Then MGR, now Jaya!
Suspense has been continuing over the condition of Tamil Nadu Chief Minister Jayalalithaa's health. The doctors at Apollo have released a bulletin on Thursday evening stating that “Tamil Nadu Chief Minister’s health continues to improve and is responding adequately to the comprehensive treatment being given to her.” However, there has been a general silence over the CM’s health in the local media.
In such a situation, the only question that one may ask is who is governing the state? Interestingly, reports suggest that none of her cabinet colleagues are entrusted with the job or ready take the reigns of administration. Retired chief secretary and Jaya’s trusted advisor Sheela Balakrishnan and Jaya’s aide Sasikala are said to be calling the shots. All the ministers and senior bureaucrats including chief secretary Rammohan Rao are reportedly taking instructions from Sheela, Sasikala and Ramanujam, another of Jaya's trusted babu's.
Sources say that both Sheela and Sasikala are occupying rooms close to the ICCU where Jaya is admitted. To make things more complicated Tamil Nadu does not have a Governor and Maharashtra Governor Ch Vidyasagar Rao is given the additional charge of the State, which is going through an administrative crisis. But this is not the first time that Tamil Nadu State is facing such a peculiar situation. When the then CM MGR was admitted to the hospital in a similar situation as Jaya, in the late 80s, the state was virtually ruled by the bureaucrats.
MGR suffered a kidney failure, and was flown to Brooklyn Hospital, New York for treatment. After Indira Gandhi’s assassination on October 31, 1984, Rajiv Gandhi went in for snap polls a few months ahead of schedule. MGR’s All India Anna Dravida Munnetra Kazhagam (AIADMK) was in alliance with the Congress. MGR is said to have filed his nomination papers from the hospital bed and there were some reports that he actually did not sign the papers! During the long months of treatment, there was little real news of MGR’s condition but for the periodical press releases that Dr H V Hande issued.
Hande, a medical doctor, is now Bharatiya Janata Party leader but then he was a minister in MGR’s cabinet. The press releases carried little credibility as is the case now with Jaya’s health bulletins. In his usual style playing on the words, M Karunanidhi, called the bulletins: ‘Hande pulugu, and a pulugu, aakasa pulugu’ roughly translated, ‘blatant lies of universal proportions’. Interestingly, once again it is Karunanidhi who is demanding to know the actual health condition of Jaya now.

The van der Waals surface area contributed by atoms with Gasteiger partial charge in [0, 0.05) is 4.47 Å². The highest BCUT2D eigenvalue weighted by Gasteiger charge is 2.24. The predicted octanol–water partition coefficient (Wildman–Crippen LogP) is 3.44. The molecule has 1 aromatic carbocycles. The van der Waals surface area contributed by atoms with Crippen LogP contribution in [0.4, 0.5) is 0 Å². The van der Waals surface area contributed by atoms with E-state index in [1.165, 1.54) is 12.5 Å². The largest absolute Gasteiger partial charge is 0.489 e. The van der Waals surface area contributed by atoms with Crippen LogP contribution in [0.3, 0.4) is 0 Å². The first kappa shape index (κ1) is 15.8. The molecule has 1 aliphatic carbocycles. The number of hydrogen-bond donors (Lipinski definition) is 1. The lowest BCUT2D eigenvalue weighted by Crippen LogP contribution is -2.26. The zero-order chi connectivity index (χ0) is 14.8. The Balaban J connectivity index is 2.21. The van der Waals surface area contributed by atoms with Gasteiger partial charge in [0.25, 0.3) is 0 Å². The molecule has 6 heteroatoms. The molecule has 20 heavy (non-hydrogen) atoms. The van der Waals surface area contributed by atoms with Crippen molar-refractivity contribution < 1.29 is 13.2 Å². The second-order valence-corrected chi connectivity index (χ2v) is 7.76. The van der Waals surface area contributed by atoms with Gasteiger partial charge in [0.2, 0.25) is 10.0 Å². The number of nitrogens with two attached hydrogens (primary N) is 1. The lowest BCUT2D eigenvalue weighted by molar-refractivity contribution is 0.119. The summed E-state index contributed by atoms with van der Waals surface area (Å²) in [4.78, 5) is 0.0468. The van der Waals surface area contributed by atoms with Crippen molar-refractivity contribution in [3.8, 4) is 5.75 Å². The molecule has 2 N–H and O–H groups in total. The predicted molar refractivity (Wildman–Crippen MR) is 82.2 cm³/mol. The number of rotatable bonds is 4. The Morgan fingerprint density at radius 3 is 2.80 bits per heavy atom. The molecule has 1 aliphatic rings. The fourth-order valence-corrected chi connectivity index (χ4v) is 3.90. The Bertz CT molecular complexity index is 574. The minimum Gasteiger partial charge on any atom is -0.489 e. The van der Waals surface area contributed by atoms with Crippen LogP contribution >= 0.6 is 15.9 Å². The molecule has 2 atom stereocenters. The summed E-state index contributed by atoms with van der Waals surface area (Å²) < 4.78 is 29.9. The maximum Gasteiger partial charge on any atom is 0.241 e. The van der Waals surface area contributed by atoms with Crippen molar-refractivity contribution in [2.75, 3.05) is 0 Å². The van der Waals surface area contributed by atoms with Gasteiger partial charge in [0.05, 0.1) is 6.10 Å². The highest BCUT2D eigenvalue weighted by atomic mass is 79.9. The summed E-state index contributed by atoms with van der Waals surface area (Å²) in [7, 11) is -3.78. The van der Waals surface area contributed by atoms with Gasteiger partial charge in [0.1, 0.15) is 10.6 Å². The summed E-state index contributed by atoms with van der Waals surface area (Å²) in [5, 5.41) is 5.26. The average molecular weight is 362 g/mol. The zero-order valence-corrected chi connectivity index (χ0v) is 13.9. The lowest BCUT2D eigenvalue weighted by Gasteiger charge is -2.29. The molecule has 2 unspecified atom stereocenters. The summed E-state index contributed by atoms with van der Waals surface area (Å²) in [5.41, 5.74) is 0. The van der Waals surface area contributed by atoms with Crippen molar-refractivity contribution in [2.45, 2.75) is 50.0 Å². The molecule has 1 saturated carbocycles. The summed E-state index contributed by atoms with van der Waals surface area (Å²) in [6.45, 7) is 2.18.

MGR ruled for three years until his death on Dec 24, 1987. And these years remain one of the many dark spots in Tamil Nadu’s post-independence governance. The situation now in TN is no different! Her associates Sasikala Natarajan, J Elavarasi and V Sudhakaran were also found guilty and they were sentenced to four years’ imprisonmentalong with a fine of Rs. 10 crores. The 66-years-old, Jayalalithaaspent three weeks at the ParappanaAgrahara Central Prison inBengaluru before she returned to her Poes Garden residence in Chennaion conditional bail.
And she had been barred from contesting electionsfor ten more years. But as luck would have it eight months later, onMay 11, 2015 the Karnataka High Court found Jayalalithaa and her threeassociates innocent. Jayalalitha rose like the traditional phoenix, only to be admitted to the Apollo Hospital for the past fortnight. But her party workers hope and pray that just as her politicalfortunes swung positively, so should her health. But the secrecybehind her illness is leading to a lot of rumours.
In fact notallowing immediate family to check in on her added to the rumour mill. The CM’s niece, Deepa Jayakumar was not even allowed into the hospitalpremises. Jayalalithaa’s brother’s daughter was left wondering whyshe, who was so fond of her aunt, was not being allowed to visit her. Governor of Maharashtra and acting governor of Tamil Nadu, Ch Vidyasagar Rao, Congress scion Rahul Gandhi and her adopted son Sudhakaran, atleast were allowed into the hospital but had to suffice to hang around the ward. They too could not have a look at the AIADMKSupremo.